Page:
Jet On A Pole, 26 Memorial Grove Ave, Weymouth, MA 02190, USA
Owned By: Union Point
A small park located in Union Point, the site of the former South Weymouth Naval Air Station. Named for Commander John J. “Jack” Shea, who served in the US Naval Reserves at the Squantum Naval Air Station in the 1920s and 1930s. The Grove consists of 32 trees dedicated to Congressional Medal of Honor recipients from Norfolk and Plymouth counties.
Also an access point for the Union Point Northern Gateway Trail Network.
The park was created by Captain Robert A. Duetsch and the NAS South Weymouth Public Works Department’s SeaBees, just before the base was decommissioned. It was dedicated on Veteran’s Day 1997.
About the A4D-2 (A-4B) Skyhawk: this attack aircraft was commissioned by the US Navy in 1952, from Douglas Aircraft Company, and flown by Marine and Navy Reserve attack squadrons through much of the 1960s. This particular aircraft was accepted into service in 1958 and assigned to Marine Attack Squadron VMA 311 in El Toro, CA. It was refurbished at Quonset Point, RI in 1965, and assigned to NAS South Weymouth later that year. It remained in service there until February 1971. Next it was assigned to the Naval Air Technical Training Center, and eventually for use as a display aircraft. It was installed on site in August 1997.
According to park signage, the Skyhawk’s airframe is 38′ long with a wing span of 27.5′. Powered by a Wright J65 turbojet engine, its maximum level speed was 660 mph. Pilots sometimes referred to it as Heinemann’s (the designer) Hot Rod,” “Scooter,” and “The Tinkertoy.” Although early versions were designed to deliver carrier based nuclear weapons, the Skyhawk ultimately found primary use in close air support, interdiction and training. The Blue Angels flew the Skyhawk for 12 years.
Naval Air Station South (NAS) Weymouth was commissioned on this site in March 1942, however construction work began in the late fall of 1941, a few months before the United States entered World War II. Originally the base operated blimp combat patrols. During the Battle of the Atlantic, blimps based here helped protect U.S. ships from German submarines.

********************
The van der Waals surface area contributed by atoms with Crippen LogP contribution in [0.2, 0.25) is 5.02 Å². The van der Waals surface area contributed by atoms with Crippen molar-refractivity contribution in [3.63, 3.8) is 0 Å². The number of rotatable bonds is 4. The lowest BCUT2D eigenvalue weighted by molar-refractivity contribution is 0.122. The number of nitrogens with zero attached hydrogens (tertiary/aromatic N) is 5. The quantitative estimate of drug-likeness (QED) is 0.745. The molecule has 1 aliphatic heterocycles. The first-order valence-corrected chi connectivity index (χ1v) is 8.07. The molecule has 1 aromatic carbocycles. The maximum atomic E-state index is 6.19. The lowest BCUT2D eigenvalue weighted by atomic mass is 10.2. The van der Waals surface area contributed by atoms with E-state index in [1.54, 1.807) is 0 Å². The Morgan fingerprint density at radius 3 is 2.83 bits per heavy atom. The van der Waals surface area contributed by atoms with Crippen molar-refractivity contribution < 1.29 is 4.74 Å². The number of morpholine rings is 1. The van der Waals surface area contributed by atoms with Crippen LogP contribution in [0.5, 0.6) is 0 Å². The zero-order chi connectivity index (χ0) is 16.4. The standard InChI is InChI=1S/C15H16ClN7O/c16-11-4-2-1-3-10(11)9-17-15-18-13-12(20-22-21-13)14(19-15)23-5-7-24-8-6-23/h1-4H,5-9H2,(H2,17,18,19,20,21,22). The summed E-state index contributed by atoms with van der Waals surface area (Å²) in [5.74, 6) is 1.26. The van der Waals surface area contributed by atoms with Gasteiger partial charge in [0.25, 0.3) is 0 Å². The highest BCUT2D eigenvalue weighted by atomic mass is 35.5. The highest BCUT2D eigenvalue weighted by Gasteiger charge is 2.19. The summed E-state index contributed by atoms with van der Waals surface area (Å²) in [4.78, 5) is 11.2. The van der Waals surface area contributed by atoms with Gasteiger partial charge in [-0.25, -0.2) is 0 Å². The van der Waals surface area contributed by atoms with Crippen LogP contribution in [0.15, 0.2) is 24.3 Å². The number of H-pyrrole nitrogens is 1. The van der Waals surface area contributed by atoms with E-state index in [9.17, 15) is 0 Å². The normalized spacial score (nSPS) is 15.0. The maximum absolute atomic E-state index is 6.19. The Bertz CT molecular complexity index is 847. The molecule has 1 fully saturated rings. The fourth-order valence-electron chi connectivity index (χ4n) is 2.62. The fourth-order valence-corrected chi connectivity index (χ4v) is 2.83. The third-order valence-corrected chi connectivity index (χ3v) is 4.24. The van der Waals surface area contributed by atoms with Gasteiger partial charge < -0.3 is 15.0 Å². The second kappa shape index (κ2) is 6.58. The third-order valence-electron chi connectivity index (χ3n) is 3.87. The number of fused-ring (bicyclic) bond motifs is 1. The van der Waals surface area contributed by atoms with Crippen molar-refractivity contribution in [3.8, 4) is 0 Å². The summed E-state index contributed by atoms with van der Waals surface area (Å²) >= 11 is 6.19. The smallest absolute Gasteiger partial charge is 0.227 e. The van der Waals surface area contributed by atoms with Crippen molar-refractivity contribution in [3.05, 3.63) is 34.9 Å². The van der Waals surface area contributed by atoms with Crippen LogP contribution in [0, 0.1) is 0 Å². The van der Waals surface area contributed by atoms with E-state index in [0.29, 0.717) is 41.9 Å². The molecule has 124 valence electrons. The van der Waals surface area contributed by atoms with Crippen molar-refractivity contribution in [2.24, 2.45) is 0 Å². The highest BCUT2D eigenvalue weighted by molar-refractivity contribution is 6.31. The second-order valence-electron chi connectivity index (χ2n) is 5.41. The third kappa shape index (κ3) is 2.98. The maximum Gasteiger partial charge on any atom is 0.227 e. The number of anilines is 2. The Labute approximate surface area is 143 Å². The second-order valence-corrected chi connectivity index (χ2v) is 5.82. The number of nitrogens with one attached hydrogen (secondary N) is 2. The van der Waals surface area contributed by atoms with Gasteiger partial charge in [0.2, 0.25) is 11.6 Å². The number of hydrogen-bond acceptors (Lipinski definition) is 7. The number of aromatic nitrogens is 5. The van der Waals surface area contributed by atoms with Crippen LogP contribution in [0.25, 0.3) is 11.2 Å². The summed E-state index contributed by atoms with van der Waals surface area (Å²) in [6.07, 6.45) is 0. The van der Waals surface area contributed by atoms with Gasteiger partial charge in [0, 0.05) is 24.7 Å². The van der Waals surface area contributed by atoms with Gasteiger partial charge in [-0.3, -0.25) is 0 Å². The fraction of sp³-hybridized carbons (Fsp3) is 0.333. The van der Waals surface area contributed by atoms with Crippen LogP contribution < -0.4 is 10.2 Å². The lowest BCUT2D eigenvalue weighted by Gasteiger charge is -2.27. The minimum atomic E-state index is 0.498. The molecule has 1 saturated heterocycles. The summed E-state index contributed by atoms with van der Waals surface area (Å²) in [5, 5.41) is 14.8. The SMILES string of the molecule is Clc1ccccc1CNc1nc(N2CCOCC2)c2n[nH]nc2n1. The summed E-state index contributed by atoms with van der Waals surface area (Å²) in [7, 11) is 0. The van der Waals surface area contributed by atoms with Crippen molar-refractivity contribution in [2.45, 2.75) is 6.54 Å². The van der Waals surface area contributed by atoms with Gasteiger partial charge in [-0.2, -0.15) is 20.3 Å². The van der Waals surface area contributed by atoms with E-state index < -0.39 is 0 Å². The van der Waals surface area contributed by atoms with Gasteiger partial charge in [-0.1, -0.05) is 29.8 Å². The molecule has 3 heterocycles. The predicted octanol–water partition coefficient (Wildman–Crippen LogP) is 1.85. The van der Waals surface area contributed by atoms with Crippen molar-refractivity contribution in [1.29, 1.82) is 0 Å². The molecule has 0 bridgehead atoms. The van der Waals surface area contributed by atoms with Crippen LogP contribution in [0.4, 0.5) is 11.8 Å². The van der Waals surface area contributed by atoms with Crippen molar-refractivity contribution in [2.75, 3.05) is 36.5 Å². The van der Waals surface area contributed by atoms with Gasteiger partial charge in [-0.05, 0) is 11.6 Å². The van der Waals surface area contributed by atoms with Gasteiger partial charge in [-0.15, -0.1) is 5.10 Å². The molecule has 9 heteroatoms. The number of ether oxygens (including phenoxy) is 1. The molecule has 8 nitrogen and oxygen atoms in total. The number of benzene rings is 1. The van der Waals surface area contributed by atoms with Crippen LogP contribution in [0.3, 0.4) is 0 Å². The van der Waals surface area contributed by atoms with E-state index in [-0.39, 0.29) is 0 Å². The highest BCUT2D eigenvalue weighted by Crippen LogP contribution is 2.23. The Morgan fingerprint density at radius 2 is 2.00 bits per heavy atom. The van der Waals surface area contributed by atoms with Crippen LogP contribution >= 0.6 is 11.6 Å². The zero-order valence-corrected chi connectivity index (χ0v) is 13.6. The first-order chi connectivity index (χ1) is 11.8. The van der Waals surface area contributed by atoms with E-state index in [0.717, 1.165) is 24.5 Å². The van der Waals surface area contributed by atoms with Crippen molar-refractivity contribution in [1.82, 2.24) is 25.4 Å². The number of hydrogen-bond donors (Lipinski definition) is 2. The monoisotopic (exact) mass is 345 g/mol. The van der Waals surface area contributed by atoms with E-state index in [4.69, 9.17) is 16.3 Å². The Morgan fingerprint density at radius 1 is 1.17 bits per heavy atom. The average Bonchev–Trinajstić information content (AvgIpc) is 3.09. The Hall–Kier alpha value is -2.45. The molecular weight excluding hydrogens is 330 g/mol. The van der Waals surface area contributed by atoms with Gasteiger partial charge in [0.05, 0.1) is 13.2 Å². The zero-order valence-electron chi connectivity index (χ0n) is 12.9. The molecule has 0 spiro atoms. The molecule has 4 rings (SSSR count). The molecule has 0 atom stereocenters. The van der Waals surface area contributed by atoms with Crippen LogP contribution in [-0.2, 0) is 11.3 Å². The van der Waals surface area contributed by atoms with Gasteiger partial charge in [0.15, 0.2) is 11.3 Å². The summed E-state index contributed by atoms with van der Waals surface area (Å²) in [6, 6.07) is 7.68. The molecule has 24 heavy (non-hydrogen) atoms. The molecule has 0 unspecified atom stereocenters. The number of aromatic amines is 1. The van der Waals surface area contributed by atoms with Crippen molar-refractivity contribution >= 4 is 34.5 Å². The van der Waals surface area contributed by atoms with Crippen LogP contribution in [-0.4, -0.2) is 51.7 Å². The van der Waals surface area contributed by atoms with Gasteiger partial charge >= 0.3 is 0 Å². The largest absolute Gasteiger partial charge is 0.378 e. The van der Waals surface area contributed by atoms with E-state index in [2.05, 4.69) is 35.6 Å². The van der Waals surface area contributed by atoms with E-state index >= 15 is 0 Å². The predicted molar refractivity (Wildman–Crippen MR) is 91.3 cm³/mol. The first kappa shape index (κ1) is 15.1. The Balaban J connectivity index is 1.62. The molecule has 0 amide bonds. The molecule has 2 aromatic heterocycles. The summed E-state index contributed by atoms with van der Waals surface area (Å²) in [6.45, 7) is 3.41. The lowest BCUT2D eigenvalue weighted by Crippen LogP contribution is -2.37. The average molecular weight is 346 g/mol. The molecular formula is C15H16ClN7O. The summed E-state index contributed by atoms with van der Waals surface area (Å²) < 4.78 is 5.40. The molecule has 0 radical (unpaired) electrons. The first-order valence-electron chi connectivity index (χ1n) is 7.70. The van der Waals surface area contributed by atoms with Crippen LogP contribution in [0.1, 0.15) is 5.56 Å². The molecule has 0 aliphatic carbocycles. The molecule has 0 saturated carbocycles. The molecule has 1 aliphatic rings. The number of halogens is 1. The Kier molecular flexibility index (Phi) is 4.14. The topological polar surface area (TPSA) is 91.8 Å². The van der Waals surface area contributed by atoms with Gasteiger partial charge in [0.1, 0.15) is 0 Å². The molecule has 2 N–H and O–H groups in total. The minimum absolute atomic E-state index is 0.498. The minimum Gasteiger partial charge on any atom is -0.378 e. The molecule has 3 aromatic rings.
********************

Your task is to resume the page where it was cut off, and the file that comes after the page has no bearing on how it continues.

The base was downgraded to a Naval Air Facility after WWII. The blimp hangars were repurposed as storage for war surplus naval aircraft. In 1949, the base was redesigned as a Naval Auxiliary Landing Field. In 1950, after the closure of NAS Squantum in Quincy, South Weymouth became the new home of the Navy and Marine Air Reserve training program. Between 1951 and 1953, three new runways were constructed, and other improvements were made to support the reserves. One blimp hangar was demolished at this time. The other remained in place until November 1966.
In December 1953 the base was recommissioned as a Naval Air Station. It remained a reserve training base throughout the Cold War era, and also hosted the Naval Air Development Unit (NADU), a secretive research & development command. NADU aircraft provided flight testing support for military research.
After the end of the Cold War in 1991, NAS South Weymouth was among many military bases nationwide that were selected for closure. The last aircraft took off from the base in September 1996, and the official closure took place on September 30, 1997.
The former Naval Air Station is now being developed as Union Point, with a variety of uses. The transformation is far from complete, which makes this a fascinating place to visit. Old barracks, bunkers, and other buildings, plus fences, roads and gates offer glimpses of the military past. Please be mindful of private property.
This land is within the region of the Massachuseuk (or Massachusett) Native American tribe.
Concrete walkways. To extend your walk, consider the Union Point Northern Gateway Trail, directly adjacent. There is also a small playground and a dog park on site.
Habitats and Wildlife
This small park is surrounded by open fields, wetlands, and relatively young woodlands featuring pine, oak, beech, red maple and white birch. The property lies within the watershed of the Weymouth Back River. Its waters flow northeast toward Whitman’s Pond and the Weymouth Back River. The Weymouth Back River flows for about 10 miles, and empties into the Atlantic Ocean at Hingham Bay, just south of Grape Island and Slate Island.
Historic Site: Yes
Boat Launch: No
Size: 1 acre
Hours: Dawn to Dusk
Parking: Limited on-site parking
Trail Difficulty: Easy
Benches, concrete walkways, granite memorials, trash and pet waste receptacles, flagpole, A4D-2 (A4B) Skyhawk Jet.
Dogs: Dogs must remain on leash. Scoop the poop!
Boat Ramp: No
ADA Access: Yes
Scenic Views: Yes
Waterbody/Watershed: Weymouth Back River